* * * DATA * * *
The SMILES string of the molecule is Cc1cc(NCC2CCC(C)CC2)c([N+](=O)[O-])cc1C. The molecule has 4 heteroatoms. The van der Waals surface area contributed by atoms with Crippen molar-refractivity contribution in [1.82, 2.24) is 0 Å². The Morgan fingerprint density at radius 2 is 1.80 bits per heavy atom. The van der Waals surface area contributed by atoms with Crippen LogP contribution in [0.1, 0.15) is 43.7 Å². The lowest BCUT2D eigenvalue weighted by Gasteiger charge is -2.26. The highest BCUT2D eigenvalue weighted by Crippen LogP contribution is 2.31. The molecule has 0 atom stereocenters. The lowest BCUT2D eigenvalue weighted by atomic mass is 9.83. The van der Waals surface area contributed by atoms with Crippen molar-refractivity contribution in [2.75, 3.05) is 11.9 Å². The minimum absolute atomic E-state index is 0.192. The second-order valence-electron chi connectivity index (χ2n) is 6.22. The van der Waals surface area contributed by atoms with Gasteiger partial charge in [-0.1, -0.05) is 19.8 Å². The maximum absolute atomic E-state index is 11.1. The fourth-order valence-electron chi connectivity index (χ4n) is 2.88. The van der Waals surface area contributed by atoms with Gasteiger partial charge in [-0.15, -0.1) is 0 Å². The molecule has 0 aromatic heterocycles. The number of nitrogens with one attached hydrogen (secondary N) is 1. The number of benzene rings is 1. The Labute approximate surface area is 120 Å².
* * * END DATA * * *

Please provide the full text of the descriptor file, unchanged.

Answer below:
The SMILES string of the molecule is Cc1cc(NCC2CCC(C)CC2)c([N+](=O)[O-])cc1C. The molecule has 4 heteroatoms. The van der Waals surface area contributed by atoms with Crippen molar-refractivity contribution in [1.82, 2.24) is 0 Å². The Morgan fingerprint density at radius 2 is 1.80 bits per heavy atom. The van der Waals surface area contributed by atoms with Crippen LogP contribution in [0.1, 0.15) is 43.7 Å². The lowest BCUT2D eigenvalue weighted by Gasteiger charge is -2.26. The highest BCUT2D eigenvalue weighted by Crippen LogP contribution is 2.31. The molecule has 0 atom stereocenters. The lowest BCUT2D eigenvalue weighted by atomic mass is 9.83. The van der Waals surface area contributed by atoms with Crippen molar-refractivity contribution in [2.75, 3.05) is 11.9 Å². The minimum absolute atomic E-state index is 0.192. The second-order valence-electron chi connectivity index (χ2n) is 6.22. The van der Waals surface area contributed by atoms with Gasteiger partial charge in [-0.1, -0.05) is 19.8 Å². The maximum absolute atomic E-state index is 11.1. The fourth-order valence-electron chi connectivity index (χ4n) is 2.88. The van der Waals surface area contributed by atoms with Gasteiger partial charge in [-0.15, -0.1) is 0 Å². The molecule has 0 aromatic heterocycles. The number of nitrogens with one attached hydrogen (secondary N) is 1. The number of benzene rings is 1. The Labute approximate surface area is 120 Å².